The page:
For many years onCourse has seen two or three major releases per year. Starting in March of 2015 we have moved to a new release cycle. Agile development processes focus on very short bursts of work (sprints), then testing and release. The idea is to break down complicated new features into smaller manageable chunks; instead of spending months planning some great new feature to take over the world, you spend a week or two trying out the simplest form of an idea and throwing it away if it doesn’t work.

The goal is to get it into users hands quickly and get feedback early on. Bond villains always have these fiendishly complicated plans that are undone by one bad design choice. If only they had tested it in stages and taken over a small island before taking on the whole United Kingdom.

So onCourse has begun world domination in two week sprints. We are building, testing and deploying a new version of onCourse to our own team every two weeks. Any plans bigger than two weeks are too complicated and need simplifying so we can understand, build and test each stage.

This doesn’t mean you’ll get a new version of onCourse every two weeks. Although our development and product design team will work as though every release is ready for customers, we’ll only upgrade our customer installations when we have something to impress you with. So cloud hosted onCourse customers will get an upgrade probably every 4-6 weeks. As always there will be a notification with release notes and you’ll be able to postpone or skip an upgrade. Our cloud hosted customers are already on 7.2 and will get 7.4 in a week or so.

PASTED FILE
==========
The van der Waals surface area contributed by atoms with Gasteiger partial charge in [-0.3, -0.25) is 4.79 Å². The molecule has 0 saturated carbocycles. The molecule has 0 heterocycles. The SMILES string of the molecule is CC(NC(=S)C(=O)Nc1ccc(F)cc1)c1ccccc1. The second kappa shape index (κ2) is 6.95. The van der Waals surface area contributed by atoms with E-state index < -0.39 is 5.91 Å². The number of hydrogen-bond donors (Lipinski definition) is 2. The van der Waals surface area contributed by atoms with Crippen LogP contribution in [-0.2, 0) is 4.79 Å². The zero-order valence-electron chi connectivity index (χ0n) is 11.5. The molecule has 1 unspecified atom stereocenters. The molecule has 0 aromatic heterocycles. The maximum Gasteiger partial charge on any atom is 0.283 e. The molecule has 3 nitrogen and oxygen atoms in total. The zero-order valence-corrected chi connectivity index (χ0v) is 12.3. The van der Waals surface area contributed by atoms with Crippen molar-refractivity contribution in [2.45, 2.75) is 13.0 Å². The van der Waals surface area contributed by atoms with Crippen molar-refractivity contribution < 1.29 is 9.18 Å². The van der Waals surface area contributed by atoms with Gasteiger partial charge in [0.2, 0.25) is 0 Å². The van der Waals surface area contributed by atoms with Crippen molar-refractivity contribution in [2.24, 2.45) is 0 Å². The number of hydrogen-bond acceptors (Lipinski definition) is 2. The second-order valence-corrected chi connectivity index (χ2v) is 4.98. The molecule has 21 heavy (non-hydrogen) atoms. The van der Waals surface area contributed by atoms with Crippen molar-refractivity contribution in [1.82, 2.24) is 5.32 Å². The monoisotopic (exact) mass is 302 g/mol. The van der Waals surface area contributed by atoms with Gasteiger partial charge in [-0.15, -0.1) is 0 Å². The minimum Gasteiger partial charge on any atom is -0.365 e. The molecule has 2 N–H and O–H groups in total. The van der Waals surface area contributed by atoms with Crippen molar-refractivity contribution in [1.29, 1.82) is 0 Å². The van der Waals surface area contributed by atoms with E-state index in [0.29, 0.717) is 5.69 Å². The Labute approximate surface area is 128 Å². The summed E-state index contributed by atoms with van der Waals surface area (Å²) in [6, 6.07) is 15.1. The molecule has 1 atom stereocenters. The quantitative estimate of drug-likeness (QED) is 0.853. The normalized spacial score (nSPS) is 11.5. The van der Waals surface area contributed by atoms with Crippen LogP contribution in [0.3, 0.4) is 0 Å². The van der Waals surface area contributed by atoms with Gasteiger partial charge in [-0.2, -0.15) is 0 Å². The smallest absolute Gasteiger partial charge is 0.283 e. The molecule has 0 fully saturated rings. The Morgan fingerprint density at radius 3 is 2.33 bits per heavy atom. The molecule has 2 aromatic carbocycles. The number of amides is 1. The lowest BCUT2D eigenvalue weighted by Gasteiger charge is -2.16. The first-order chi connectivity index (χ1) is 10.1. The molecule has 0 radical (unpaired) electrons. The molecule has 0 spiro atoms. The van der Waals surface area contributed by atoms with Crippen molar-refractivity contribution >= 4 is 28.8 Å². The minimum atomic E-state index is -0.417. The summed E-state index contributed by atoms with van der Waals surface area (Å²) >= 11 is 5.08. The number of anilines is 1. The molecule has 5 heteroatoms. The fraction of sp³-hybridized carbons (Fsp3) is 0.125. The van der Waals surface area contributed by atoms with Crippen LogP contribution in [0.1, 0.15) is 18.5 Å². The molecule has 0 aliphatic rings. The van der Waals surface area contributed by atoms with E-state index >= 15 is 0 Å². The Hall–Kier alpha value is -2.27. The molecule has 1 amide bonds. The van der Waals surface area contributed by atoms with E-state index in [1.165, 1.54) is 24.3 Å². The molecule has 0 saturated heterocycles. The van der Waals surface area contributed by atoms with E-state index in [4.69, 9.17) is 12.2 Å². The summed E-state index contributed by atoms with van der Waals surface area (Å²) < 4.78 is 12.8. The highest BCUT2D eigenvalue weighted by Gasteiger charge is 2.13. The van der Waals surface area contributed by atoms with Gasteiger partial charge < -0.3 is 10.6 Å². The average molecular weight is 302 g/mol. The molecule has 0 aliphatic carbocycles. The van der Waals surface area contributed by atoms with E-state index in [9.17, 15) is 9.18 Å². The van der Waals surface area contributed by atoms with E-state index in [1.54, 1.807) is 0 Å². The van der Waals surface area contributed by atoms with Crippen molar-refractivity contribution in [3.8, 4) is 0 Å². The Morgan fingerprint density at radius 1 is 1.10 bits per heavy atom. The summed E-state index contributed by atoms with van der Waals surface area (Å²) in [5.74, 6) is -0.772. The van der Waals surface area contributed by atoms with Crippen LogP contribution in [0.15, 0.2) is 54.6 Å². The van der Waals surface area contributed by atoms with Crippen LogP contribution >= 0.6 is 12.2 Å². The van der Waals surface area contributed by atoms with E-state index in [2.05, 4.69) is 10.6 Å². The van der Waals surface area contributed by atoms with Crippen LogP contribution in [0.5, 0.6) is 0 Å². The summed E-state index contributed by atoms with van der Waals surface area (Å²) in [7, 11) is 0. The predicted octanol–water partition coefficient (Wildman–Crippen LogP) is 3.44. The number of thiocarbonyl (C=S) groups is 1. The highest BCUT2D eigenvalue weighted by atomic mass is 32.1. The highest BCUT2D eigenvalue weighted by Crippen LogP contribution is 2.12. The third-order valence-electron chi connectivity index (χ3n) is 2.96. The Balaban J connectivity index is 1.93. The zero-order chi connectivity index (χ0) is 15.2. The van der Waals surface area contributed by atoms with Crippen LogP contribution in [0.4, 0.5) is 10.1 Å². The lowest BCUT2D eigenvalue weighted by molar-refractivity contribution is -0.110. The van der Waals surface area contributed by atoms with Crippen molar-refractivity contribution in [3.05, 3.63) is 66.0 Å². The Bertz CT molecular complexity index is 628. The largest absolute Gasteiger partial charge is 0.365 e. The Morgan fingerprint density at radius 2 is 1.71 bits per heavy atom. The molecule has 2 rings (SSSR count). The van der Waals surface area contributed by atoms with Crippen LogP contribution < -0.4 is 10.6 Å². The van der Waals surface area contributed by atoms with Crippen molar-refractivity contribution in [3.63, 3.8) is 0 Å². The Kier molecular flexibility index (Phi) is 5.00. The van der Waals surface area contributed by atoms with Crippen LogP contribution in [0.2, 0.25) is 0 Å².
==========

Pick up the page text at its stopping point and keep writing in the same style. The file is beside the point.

Our self-hosted onCourse customers will get releases less often. Because of the additional testing of all the different environments in which self-hosted customers operate, we’ll be making big releases roughly twice a year. Our next major release will be 8.0 in the third quarter of 2015 and 9.0 in early 2016.

All of this is a sign of the maturity of onCourse. As it approaches its 10th birthday, development is faster than it ever has been. But we have a lot more code to think about with every change, making sure we don’t break old features or surprise long-standing users with UI changes. We are not even close to running out of improvements to make!